Wednesday, June 27, 2012

F-Words that Ascend, Not Offend

"We are masters of the unsaid words, but slaves of those we let slip out." - Winston Churchill
One of my favorite Lundbergisms is "practice what you preaching required", and it is my practice to attend trainings and speaker events throughout the year, just as I promote and provide learning events in my business. So, recently, clients and friends joined together to engage in some personal growth and learning of our own!
While I will not disclose the location, date or event name, you can imagine our surprise when we registered months in advance, arrived to find nothing ready, the kick-off started over 40-minutes late, and the opening comments by the host included the F-word (and I don't mean "fashionable")! Embarrassed, dismayed, and recovering from the shock and disappointment, I lead a quick discussion on how we can learn what not to do just as well as we can learn things to do. We turned it around, and even got a smile out of it. We made the most of the event, and the conversation got me thinking even more...what is it about words that can be so inspiring or so damaging...
Please know I am a far cry from perfect, and I am not a stranger to a curse word. There is a time and a place for how you want to communicate and be remembered. From that unfortunate opener, I came up with some alternatives to that oh-so-memorable F-word. These F-words, whether used out loud or as an internal guide will likely ascend you and your business and others' perceptions of you, rather than offend. The list includes:
FOCUSED - Remember to keep your client, customer, audience and team as your focus with your words. They are thinking about them, and not you, so focus on their interests. Also, stay focused on your expertise, so you can really hone it! FRIENDLY - Rarely do business leaders get criticized for being too friendly. That approachability is what makes someone real. It is both the smile and welcome that people prefer to remember over the rushed and disinterest that too many of us have on our faces and in our body language. FREE-THINKING - Being open to ideas and concepts that may seem different or new can keep you fresh. You may not implement everything, but by being someone who considers options, you will minimally broaden your horizons. FORWARD-MINDED - Consider what and how actions and words impact the person, the company and you later. While I am big on being present, it is also wise to think beyond the moment and the emotions in order to think through what is about to happen. Impact often overrides intent! FLEXIBLE - It is not only nice to show agility, rather it is almost imperative to be willing to change in our wonderfully-paced world of growth and "newness". Demonstrating an ability to shift and flow is something most of us admire and respect. FIRM - Interestingly enough, I put Firm after Flexible. What I mean by this word and the order, is that it's terrific to be willing to collaborate and alter plans, and at the same time, to be respected, you do have to take a stand, and professionally hold your ground when you believe in something wholeheartedly. FABULOUS - While this is one of my favorite words, being fabulous is more than a look or a one-time mention. Being fabulous is being happy for others, supportive of what is right, and willing to stand up and stand out for what you believe in while respecting others as well.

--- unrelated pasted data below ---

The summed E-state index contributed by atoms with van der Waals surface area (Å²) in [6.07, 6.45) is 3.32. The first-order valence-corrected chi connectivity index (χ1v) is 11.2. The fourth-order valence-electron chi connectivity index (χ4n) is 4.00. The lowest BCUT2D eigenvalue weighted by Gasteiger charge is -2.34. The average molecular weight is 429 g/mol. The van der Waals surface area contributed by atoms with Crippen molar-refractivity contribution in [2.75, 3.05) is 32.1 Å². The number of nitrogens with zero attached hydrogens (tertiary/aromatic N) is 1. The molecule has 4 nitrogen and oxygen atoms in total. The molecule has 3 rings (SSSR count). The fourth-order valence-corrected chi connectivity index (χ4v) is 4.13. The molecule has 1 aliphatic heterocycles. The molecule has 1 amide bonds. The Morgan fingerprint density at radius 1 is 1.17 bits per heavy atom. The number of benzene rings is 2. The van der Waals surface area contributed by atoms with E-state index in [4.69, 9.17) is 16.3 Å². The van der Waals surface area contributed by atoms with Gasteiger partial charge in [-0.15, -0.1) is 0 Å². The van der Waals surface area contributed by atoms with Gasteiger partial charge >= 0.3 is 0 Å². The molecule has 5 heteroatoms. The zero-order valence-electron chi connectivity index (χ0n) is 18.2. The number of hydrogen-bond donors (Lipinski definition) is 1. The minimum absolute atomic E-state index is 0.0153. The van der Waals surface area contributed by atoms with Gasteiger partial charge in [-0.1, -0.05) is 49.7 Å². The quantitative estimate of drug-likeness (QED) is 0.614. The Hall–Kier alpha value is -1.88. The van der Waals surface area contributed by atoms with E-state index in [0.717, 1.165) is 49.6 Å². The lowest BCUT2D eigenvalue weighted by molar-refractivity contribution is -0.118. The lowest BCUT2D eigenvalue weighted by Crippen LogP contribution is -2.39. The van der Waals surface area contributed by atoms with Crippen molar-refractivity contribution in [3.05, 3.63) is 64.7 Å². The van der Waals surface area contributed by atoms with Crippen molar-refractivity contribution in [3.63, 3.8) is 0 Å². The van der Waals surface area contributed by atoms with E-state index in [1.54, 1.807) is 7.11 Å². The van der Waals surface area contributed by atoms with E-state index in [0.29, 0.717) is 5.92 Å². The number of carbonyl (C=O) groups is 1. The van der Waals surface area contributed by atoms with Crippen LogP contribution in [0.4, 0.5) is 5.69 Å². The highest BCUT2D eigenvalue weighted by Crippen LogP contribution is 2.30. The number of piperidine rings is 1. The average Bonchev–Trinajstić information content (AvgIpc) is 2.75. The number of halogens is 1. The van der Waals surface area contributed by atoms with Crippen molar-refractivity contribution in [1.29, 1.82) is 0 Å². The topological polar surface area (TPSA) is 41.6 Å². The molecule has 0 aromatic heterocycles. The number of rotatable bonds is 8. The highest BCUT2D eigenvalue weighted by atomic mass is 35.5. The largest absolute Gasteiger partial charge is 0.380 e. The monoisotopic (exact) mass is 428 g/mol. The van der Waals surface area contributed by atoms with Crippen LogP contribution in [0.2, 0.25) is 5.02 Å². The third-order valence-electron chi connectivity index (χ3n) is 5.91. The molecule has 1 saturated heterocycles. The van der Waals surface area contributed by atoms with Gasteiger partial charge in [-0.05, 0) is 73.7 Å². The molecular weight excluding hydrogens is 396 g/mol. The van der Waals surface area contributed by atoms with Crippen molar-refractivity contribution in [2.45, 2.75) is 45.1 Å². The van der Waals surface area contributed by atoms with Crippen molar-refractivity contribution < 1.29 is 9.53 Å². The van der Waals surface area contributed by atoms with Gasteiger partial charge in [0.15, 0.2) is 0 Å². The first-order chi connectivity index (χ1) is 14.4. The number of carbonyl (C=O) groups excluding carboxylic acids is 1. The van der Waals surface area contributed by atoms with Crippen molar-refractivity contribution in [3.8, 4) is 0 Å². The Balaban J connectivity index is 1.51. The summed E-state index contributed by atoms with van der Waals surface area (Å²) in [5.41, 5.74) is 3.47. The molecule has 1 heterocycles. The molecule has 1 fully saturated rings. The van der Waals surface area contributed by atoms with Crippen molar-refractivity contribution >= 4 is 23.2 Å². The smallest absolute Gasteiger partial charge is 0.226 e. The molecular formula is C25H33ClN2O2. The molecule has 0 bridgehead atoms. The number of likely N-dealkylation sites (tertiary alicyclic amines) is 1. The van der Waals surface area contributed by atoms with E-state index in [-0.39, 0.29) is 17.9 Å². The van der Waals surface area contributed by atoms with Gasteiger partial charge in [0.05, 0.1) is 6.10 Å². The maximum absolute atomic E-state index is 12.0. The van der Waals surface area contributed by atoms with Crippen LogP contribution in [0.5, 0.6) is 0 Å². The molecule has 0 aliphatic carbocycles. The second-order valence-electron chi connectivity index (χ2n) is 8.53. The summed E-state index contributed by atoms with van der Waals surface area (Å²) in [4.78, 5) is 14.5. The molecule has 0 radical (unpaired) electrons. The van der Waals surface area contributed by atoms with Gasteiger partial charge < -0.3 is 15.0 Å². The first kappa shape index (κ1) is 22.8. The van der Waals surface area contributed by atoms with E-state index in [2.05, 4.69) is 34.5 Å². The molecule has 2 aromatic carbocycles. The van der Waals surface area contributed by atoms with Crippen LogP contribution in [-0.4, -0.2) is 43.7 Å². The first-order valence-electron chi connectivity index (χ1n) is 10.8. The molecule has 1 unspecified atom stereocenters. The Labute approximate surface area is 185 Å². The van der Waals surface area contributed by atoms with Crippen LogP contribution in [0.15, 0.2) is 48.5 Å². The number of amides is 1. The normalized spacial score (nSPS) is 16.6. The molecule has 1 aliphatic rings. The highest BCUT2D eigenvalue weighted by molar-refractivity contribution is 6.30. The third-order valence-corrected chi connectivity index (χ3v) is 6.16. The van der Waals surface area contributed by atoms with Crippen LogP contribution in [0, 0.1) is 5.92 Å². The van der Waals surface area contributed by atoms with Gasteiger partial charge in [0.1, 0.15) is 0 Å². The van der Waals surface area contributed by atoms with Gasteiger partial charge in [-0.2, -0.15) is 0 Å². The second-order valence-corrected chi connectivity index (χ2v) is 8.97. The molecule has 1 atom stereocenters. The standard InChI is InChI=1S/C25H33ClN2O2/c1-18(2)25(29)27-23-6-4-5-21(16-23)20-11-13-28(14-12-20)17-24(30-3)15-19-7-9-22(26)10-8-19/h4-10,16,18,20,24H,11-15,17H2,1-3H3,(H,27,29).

So, while this summer's traffic, heat, storms (and more) inside and outside your work or business may bring thoughts that are less than favorable, remember, there is no failure when you stay FOCUSED, FREE-THINKING, FORWARD-MINDED, FLEXIBLE, FIRM and FABULOUS!

Friday, June 22, 2012

SUCCESS Through Difficult Conversations

"A single conversation across the table with a wise person is worth a month's study of books." - Chinese Proverb
What makes some conversations more difficult than others? Surely it is the topic, and it can also be our perception, our approach, and our own discomfort. Hoping things will go away or change is ideal for a moment, but eventually, just idealistic. As a leader, there are going to be potential difficult conversations to lead. First, decide you are going to have them, and then determine how to handle them professionally, and, for the sake of you and the other person/people, quickly! I view the situations as a DPD road to Success. The DPD stands for Decide, Prepare and Deliver. The SUCCESS comes from how you handle the last, most critical part, the delivery. Here is an overview: